Sunday, 8 February 2015

Malaysian Food Street in Sentosa Review


After the Merlion Walk, it was about lunch time. We decided to eat at the Malaysian Food Street. This locates near the Universal Studios entrance.

Exterior, Malaysian Food Street, Sentosa, Singapore


I was a little anxious in suggesting to go to this place because we were somewhat disappointed when we ate with my brother and his wife in their last visit. But Ada's dad was keen to check out a variety of local cuisines. This is the only food court nearby in Sentosa that would fit the bill (so to speak).

The Vibe:  Because of its central location in Sentosa, it always very crowded. The interior has a nice enough recreation of Malaysian - especially those from Penang - architecture (not that it has a huge departure from Singaporean architecture).

Interior, Malaysian Food Street, Sentosa, Singapore Interior, Malaysian Food Street, Sentosa, Singapore
Interior, Malaysian Food Street, Sentosa, Singapore Interior, Malaysian Food Street, Sentosa, Singapore


The Food:   As mentioned before, we (Ada and I) were somewhat disappointed with what we ordered last time. So we decided to order something different.


Bak-kut-teh (肉骨茶): 8 / 10
Ada's dad was especially wanted to try the very Singaporean Chinese cuisine like Hainanese Chicken and Bak-kut-teh. As soon as he checked out of the hotel yesterday, we took them to Song Fa in Clark Quay, right opposite Clark Quay MRT station (most shops hadn't opened so early. Singapore shops, in general, start and close late because of hot weather).

As he was happy with the Song Fa's BKT, he ordered the same dish from here. According to him (a Chinese chef and restaurant owner for 60+ years), the soup base of this BKT tasted more strongly of herbal flavour than Song Fa's, which was more clear and peppery.

This makes sense because Song Fa's BKT is Teochew style, where the soup is clearer, and more pepper and garlic were added. This Malaysian Food Street's version is, expectedly, Cantonese style. The Cantonese has a medicinal soup-drinking culture and prefers a stronger herbal flavour soup.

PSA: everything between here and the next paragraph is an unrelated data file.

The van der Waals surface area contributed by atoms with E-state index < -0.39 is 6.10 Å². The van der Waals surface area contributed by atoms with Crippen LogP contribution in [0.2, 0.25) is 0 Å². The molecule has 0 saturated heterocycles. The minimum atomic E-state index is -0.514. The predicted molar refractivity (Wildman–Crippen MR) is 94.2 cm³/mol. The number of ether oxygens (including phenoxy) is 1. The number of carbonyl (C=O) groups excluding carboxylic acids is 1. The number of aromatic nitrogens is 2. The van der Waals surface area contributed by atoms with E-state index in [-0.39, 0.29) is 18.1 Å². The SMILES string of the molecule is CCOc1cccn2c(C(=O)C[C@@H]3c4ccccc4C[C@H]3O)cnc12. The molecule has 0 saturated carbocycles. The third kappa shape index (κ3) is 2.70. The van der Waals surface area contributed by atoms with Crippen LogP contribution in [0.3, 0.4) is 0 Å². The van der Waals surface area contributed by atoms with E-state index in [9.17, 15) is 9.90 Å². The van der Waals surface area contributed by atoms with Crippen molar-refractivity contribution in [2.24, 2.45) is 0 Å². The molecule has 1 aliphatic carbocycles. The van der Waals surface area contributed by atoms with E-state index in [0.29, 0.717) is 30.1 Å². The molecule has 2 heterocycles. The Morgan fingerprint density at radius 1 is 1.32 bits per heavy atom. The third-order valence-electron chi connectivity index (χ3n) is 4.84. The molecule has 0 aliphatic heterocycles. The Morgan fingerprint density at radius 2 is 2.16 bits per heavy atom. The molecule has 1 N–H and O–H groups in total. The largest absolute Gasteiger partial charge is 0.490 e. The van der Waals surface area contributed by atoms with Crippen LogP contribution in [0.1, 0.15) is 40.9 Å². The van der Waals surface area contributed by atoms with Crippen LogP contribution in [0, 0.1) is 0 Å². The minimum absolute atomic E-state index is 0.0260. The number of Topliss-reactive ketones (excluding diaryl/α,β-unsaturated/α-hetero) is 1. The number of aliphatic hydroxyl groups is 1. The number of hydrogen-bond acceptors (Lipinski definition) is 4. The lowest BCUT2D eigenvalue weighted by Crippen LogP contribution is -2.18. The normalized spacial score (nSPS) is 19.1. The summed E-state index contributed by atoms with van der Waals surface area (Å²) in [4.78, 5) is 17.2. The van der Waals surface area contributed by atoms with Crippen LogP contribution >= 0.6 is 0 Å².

In general, Singapore cuisine reflects Min-Nan tastes while Malaysia, especially KL, reflects Cantonese tastes. They in term reflect the Chinese provincial population distributions in these 2 regions.

One should try both BKT's flavour to taste the regional differences to decide which one would prefer more.

As he's a Cantonese, this soup appealed to his palate more.



Char Kway Teow (炒粿條): 8.5 / 10
This has the right amount of oil, and even a decent amount of wok chi (锅气). The prawns tasted fresh and bouncy, and reasonably chunky.

Char kway Teow


Chicken and Beef Satay: 7 / 10
This was slightly above average. More well-done (not done well) than I like, especially the beef.

chicken and beef satay sticks

Overall Score:  8 / 10. We were more satisfied with what we ordered this time compares to our last visit. I guess the standard between the different stores vary greatly. The teh C kosong I ordered was left much to be desire: weak and watery.

I would certainly take my foreign visitors to this place next time for lunch when they tour Sentosa. But I'll be picky about what I order.



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